How do you want to be seen? What story do you want others to hear about your life? Maybe you haven’t asked this question directly, but we are hustling to curate our story all the time in our curated social media accounts, our wardrobes and our interactions.

Here’s a similar yet deeply different question: What do you think people see when they look at you? What story are they telling themselves about you? This is something we cannot control. Some agonize over this, and others completely block the thought out, either choosing to believe most people accept the story they present or pretending other people don’t care because thinking otherwise is too devastating to bear.

That leads to the next question: How are you? What’s your real story? Sometimes this weighs on us when we are alone, undistracted. Do you know another time we feel it weighing down? When someone is really looking at us. You know what I mean. Sometimes we can feel the gaze before we make eye contact. What is that sense that we have? I’m not sure how we “feel” a gaze, but most of us have. And we all know that there are boundaries with how we look at each other—I’m not merely talking about sexual propriety, but social awkwardness. Every now and then, and not in a creepy way, someone really looks at us. It can be uncomfortable. More often than not, we look away, wanting them to look away. In that moment you are feeling seen in a way that asks these very questions: How are you? What is your real story? We want it deeply, but it terrifies us.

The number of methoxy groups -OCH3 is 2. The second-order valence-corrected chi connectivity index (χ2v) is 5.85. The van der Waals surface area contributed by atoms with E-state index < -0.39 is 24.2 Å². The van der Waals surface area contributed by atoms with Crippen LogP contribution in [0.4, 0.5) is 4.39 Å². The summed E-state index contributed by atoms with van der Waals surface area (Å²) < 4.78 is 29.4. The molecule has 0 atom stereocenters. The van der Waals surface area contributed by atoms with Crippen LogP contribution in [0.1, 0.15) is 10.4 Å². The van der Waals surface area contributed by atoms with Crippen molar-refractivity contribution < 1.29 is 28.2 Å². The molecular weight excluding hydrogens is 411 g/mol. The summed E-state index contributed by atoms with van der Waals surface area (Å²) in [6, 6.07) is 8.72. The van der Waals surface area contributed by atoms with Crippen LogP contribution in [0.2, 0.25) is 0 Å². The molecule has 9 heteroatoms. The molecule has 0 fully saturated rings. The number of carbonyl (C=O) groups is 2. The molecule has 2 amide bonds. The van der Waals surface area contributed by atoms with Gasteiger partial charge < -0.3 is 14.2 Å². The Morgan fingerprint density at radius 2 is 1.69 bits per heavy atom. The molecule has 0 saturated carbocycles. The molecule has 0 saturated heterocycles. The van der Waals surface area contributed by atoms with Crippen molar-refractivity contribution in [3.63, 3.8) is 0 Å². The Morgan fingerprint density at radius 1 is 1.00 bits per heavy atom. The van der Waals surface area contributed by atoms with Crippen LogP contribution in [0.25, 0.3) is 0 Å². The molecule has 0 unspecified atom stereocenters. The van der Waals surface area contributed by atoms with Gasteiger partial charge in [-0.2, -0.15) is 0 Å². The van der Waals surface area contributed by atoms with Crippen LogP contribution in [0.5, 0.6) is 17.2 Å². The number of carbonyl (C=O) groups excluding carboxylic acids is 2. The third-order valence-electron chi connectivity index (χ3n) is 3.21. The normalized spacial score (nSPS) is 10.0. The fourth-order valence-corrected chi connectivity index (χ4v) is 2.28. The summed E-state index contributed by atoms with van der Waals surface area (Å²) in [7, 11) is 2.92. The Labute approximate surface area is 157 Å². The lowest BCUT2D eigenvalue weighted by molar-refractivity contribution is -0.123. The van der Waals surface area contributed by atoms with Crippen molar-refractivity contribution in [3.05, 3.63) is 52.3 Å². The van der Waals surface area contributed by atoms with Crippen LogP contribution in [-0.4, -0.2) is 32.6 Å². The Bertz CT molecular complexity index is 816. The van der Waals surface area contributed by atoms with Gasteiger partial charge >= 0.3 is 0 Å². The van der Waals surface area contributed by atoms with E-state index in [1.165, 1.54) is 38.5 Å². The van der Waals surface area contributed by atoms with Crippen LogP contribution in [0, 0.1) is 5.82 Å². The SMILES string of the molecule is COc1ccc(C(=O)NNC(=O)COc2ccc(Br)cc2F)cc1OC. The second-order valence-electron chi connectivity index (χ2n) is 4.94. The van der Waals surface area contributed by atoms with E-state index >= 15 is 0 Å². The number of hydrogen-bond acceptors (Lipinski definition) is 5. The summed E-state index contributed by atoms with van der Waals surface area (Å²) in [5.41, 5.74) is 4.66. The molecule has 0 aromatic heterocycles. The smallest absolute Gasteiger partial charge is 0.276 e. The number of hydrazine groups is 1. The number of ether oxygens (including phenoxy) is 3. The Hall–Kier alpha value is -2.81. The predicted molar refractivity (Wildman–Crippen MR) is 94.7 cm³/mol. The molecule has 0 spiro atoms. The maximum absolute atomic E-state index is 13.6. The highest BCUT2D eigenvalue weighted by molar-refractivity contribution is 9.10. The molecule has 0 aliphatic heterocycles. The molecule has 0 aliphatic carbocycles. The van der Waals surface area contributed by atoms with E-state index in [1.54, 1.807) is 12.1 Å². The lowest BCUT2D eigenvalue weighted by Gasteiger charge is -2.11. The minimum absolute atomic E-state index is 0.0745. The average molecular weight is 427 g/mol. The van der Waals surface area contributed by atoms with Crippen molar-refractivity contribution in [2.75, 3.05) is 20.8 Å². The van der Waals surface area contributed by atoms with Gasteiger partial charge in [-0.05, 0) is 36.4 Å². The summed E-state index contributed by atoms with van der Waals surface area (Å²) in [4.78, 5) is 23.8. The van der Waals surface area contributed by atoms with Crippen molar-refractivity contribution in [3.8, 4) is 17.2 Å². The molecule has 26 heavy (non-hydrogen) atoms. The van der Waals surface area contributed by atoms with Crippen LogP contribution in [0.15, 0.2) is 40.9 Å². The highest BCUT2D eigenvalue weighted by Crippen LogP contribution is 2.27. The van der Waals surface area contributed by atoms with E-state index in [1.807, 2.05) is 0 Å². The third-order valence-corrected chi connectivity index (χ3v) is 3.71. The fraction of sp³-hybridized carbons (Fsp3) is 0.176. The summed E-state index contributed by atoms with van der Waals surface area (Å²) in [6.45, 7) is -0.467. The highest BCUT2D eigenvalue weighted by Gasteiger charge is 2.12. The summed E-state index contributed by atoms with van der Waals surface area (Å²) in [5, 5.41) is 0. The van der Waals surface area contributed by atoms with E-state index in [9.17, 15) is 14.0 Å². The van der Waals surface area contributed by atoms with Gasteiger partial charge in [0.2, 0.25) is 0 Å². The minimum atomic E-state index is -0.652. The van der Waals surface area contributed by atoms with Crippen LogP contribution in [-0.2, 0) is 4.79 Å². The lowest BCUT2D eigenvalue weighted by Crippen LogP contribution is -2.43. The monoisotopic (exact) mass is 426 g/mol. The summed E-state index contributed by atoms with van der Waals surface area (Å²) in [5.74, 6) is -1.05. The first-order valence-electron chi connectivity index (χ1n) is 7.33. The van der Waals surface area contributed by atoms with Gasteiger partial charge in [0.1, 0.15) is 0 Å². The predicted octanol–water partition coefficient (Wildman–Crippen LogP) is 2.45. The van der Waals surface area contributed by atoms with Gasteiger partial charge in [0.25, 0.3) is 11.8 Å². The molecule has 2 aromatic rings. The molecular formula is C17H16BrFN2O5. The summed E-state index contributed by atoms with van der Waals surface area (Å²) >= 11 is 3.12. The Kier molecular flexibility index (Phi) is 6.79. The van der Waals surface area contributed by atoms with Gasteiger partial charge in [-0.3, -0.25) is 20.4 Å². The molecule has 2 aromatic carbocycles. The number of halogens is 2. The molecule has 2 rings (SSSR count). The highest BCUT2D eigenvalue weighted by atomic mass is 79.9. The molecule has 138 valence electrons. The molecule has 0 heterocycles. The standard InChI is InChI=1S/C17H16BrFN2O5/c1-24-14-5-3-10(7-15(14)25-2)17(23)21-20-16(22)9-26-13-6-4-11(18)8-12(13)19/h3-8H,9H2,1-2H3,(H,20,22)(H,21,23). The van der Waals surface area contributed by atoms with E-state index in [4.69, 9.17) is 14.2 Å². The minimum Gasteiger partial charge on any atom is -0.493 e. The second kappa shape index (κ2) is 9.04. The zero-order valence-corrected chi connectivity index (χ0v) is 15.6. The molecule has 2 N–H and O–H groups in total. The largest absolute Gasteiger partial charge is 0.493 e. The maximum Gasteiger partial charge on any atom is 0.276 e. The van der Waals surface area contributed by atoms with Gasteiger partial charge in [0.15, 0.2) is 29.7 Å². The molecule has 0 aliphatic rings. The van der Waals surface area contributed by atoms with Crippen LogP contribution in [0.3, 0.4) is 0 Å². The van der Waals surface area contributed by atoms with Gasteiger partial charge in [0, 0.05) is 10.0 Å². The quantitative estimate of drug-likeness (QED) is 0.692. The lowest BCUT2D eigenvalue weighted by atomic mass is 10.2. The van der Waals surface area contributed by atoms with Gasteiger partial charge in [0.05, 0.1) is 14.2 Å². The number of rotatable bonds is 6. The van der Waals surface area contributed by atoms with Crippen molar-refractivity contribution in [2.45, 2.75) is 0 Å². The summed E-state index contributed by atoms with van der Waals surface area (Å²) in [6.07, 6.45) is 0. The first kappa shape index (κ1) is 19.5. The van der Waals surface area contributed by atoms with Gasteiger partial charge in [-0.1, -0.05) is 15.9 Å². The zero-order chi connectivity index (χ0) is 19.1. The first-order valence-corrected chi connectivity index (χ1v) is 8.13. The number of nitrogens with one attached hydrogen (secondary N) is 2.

Shame is the cause. Since the fall, “to be human is to be infected with this phenomenon we call shame,” as Curt Thompson puts it. So if someone is really looking at you, your thoughts might be, “You will not measure up. How could anyone possibly love you if they knew the real you?” Our adversary leverages shame to keep us alone and entrapped in sin. It’s so dark and ugly—how can we be involved in creating beauty? In resurrection? Some of the shame is from what others have done to us, and some is of our own doing. So many people carry shame and trauma from abuse or neglect. Shame entraps us with messages about our value and diminishes our sense of self. If the people we love knew what was going on in our minds and the things we have done or that have been done to us—the very real sin that is such a violation of beauty, truth and goodness—they would need to look away. We can’t bear the gaze that we long for because we do not see ourselves as worthy.

So we get stuck in patterns of depression, isolation and sin. When we think of the stain of what has been done to us in abuse or neglect or what we have done to ourselves and others in sin, we struggle to see a way forward. Shame sticks to us, in a sense. How can we talk about beauty now? You can’t exercise shame off with the story you are hustling; it doesn’t work.

The good news is that God comes for us. And so we need to consider Christ’s bearing our shame on the cross, despising it, while the Father looked at him (Heb. 12:2). And we need to rejoice in what God sees when he beholds us now.

​​Taken from “The Hope in Our Scars: Finding the Bride of Christ in the Underground of Disillusionment”  by Aimee Byrd. Copyright © 2024 by Aimee Byrd. Used by permission of Zondervan. www.harpercollinschristian.com